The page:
. Vitalis was the name of several early saints and martyrs.
VITUS m Ancient Roman
Roman name that was derived from Latin vita "life"
. Saint Vitus was a child martyred in Sicily in the early 4th century. From an early date this name was confused with the Germanic name Wido
VIVIAN m & f English, Swedish, Norwegian, Danish
From the Latin name Vivianus
, which was derived from Latin vivus "alive"
. Saint Vivian was a French bishop who provided protection during the Visigoth invasion of the 5th century. It has been occasionally used as an English (masculine) name since the Middle Ages. In modern times it is also used as a feminine name, in which case it is either an Anglicized form of BÉBINN
or a variant of VIVIEN (2)
YEONG-SU m Korean
From Sino-Korean 永 (yeong)
meaning "perpetual, eternal" and 壽 (su)
meaning "long life, lifespan", as well as other hanja character combinations.
ZENOBIA f Ancient Greek
Means "life of Zeus"
, derived from Greek Ζηνο (Zeno)
, a prefix form of the name of ZEUS
, combined with βιος (bios)
meaning "life". This was the name of a 3rd-century queen of Palmyra. After claiming the title Queen of the East
and expanding her realm into Roman territory she was defeated by Emperor Aurelian. Her Greek name was used as an approximation of her native Aramaic name.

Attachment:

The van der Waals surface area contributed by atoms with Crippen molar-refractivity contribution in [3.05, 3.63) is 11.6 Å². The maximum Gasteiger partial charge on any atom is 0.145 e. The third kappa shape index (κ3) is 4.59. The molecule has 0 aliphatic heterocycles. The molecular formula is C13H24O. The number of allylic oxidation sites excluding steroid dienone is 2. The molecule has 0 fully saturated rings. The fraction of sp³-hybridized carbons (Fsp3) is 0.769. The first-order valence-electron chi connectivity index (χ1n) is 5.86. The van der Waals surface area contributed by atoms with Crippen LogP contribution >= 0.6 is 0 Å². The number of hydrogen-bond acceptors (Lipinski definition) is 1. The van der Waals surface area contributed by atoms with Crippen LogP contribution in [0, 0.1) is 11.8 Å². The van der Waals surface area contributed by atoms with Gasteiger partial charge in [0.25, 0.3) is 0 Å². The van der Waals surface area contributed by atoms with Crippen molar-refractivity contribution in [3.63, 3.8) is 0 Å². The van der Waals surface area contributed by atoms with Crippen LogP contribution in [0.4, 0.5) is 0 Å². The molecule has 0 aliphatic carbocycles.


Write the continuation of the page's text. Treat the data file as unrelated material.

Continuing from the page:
ŽIVA f Slavic Mythology, Slovene
Means "living, alive"
in Slavic. This was the name of a Slavic goddess associated with life, fertility and spring.
ZOE f English, Italian, German, Ancient Greek
in Greek. From early times it was adopted by Hellenized Jews as a translation of EVE
. It was borne by two early Christian saints, one martyred under Emperor Hadrian, the other martyred under Diocletian. The name was common in the Byzantine Empire, being borne by a ruling empress of the 11th century. As an English name, Zoe
has only been in use since the 19th century. It has generally been more common among Eastern Christians (in various spellings).